After that, the fine is calculated based on a percentage of earnings and the band category of the offence.
Table 2a below is used as a guide to establishing the level of severity of a speeding offence:
Table 2a – Band categories based on the severity of the speeding offence
Table 2b is used as a guide to calculating the level of fine for each category of speeding offence:
Table 2b – Fine calculator based on the severity of the speeding offence
It should be noted that the fines levied are subject to a maximum penalty of £1,000, or £2,500 if the speeding was on a motorway.
There are three further bands the severity of the speeding offence can fall in to, D, E and F, and these take into account additional details such as the timing of the speeding offence in relation to any previous speeding/driving convictions, the driving conditions, the population density where the speeding offence occurred, or where more care was needed, such as being near a school.
For first-time offenders, instead of a fine, there is also the possibility of taking a speed awareness course, which will require you taking a day off work. You will also be responsible for paying for the cost of the course, which is usually between £80.00 and £120.00. Taking the course can also lead to the avoidance of having penalty points added to your license.
Of course, the financial penalty for being caught speeding can extend well beyond the actual issuing of a fine. Here we are talking about your car insurance. While you are not legally obliged to report any penalty points or fine to your insurance company at the time, there is every likelihood that you will have to when it comes to renewing your insurance policy. Unfortunately, insurance companies do not look favourably on drivers who break the speed limit as they consider them to be a greater risk where accidents are concerned.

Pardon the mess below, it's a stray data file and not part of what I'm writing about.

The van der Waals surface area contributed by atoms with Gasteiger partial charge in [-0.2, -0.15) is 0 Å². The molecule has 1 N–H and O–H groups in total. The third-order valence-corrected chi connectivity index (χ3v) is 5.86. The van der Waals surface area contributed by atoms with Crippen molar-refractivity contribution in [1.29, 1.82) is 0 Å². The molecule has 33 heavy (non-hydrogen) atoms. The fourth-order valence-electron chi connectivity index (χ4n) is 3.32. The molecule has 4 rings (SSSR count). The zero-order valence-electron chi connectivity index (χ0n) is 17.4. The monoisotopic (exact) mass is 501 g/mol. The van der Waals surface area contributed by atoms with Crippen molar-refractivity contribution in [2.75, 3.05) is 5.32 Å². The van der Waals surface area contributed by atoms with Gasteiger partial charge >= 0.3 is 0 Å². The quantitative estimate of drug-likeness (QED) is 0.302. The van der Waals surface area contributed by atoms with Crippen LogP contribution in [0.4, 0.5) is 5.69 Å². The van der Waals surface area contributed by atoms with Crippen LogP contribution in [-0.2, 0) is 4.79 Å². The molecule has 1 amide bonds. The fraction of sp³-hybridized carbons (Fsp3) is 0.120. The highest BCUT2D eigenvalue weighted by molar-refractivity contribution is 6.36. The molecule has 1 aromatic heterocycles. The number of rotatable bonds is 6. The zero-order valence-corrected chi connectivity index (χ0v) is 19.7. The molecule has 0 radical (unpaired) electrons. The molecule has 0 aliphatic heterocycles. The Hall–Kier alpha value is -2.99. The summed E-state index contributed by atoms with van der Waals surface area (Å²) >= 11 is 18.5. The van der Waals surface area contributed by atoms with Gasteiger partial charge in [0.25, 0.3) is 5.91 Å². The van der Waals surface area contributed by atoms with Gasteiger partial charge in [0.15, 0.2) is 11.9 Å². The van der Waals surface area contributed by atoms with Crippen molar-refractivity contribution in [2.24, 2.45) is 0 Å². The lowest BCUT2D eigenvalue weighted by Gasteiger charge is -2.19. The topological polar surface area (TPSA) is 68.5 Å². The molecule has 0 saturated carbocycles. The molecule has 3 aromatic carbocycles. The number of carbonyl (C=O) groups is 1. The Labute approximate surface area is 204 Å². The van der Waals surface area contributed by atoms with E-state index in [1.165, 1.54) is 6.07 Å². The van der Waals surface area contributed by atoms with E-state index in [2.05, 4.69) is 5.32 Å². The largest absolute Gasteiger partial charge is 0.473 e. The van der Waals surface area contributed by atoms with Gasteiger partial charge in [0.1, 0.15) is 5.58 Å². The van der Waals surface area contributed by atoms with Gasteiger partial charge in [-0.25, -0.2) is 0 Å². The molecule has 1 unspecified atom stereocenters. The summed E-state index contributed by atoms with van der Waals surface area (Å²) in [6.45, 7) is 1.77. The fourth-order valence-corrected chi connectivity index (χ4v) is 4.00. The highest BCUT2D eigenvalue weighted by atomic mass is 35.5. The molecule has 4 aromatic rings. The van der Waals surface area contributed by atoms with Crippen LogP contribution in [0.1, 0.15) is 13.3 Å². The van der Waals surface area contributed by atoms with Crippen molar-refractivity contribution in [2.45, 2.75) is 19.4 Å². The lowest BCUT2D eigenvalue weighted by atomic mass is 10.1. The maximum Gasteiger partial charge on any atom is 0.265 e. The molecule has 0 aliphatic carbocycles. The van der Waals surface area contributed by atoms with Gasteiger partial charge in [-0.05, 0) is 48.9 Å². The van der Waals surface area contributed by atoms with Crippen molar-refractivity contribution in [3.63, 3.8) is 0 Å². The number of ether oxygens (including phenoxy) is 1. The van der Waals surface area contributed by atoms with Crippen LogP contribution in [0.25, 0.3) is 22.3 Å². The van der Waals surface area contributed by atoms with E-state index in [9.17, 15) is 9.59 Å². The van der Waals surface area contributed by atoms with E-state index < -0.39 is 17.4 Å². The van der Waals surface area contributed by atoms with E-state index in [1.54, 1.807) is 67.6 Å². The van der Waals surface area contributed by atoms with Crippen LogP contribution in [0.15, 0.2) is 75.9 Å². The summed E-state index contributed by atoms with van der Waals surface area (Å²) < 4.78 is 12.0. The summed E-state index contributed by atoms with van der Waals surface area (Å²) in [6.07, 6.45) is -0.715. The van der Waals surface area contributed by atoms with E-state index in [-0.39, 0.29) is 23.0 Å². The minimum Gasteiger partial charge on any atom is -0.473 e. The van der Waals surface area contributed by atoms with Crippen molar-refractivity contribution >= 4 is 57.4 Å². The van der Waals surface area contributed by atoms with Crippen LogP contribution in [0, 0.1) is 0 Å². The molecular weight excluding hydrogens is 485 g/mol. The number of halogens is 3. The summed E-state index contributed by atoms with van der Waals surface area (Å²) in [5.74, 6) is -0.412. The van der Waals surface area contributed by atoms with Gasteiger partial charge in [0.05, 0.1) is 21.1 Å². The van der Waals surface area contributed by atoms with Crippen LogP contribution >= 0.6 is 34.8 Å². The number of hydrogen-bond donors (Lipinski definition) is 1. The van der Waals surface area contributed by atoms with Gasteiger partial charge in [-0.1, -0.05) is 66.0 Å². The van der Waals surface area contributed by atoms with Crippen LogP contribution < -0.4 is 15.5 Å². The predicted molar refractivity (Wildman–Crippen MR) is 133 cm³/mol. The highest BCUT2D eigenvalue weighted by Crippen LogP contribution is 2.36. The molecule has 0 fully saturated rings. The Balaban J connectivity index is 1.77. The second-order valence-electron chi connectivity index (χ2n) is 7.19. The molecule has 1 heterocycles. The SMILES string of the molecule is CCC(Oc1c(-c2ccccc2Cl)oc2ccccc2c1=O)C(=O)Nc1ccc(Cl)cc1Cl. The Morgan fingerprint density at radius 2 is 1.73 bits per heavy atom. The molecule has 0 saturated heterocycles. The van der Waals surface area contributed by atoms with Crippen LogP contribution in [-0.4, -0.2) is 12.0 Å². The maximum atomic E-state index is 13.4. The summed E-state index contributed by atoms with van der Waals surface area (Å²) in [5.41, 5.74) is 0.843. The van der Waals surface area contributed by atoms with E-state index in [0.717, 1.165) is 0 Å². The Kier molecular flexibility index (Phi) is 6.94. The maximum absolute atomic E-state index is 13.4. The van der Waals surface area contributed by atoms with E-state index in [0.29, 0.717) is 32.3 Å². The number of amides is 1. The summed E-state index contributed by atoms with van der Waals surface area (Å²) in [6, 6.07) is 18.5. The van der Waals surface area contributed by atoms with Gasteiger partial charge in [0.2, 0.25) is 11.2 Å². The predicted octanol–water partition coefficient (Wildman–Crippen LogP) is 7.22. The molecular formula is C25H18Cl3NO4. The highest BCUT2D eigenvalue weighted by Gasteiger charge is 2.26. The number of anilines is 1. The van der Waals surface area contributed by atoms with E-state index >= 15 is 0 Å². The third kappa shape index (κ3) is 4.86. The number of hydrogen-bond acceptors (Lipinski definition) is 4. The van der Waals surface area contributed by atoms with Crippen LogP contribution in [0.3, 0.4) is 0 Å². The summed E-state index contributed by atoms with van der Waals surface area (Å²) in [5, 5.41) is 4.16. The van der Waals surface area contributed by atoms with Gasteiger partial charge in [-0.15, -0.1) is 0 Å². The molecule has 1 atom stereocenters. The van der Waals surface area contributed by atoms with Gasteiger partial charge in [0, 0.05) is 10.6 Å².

According to market research company Consumer Intelligence, motorway speeding convictions can see an increase in your insurance premium of an average £101.00.
If you’re caught speeding on a public road, this is likely to increase your insurance premium by around £36.00 a year.
The above figures were based on the analysis of 36,000 car insurance quotes obtained between April 2017 to April 2018.
The data also revealed that the extra cost of insurance premiums after receiving a speeding conviction is generally higher for those aged over 50, with a potential increase of £58.00 a year for any speeding convictions, or £166 a year for a speeding offence on a motorway.
Table 3 – Insurance premiums with and without speeding convictions
Of course, it would be straightforward to say that the best thing to do is stick to the speed limit and none of the above information need ever apply to you.
However, life is not like that, and, as previously mentioned, often, we can be caught speeding when it was not our intention.
Of course, there is always that situation where you are late for an important event, and the temptation to break the speed limit can be tough to resist. It may surprise you to learn that of all accidents on the road in 2019, only 3% were caused as a direct result of speeding.
Sadly, while that may seem a very low number, when put into the context of 157,630 people being injured on our roads in 2019 and 1,870 people killed, that 3% equates to 4,729 injuries and 56 deaths respectively, which is a very sobering thought.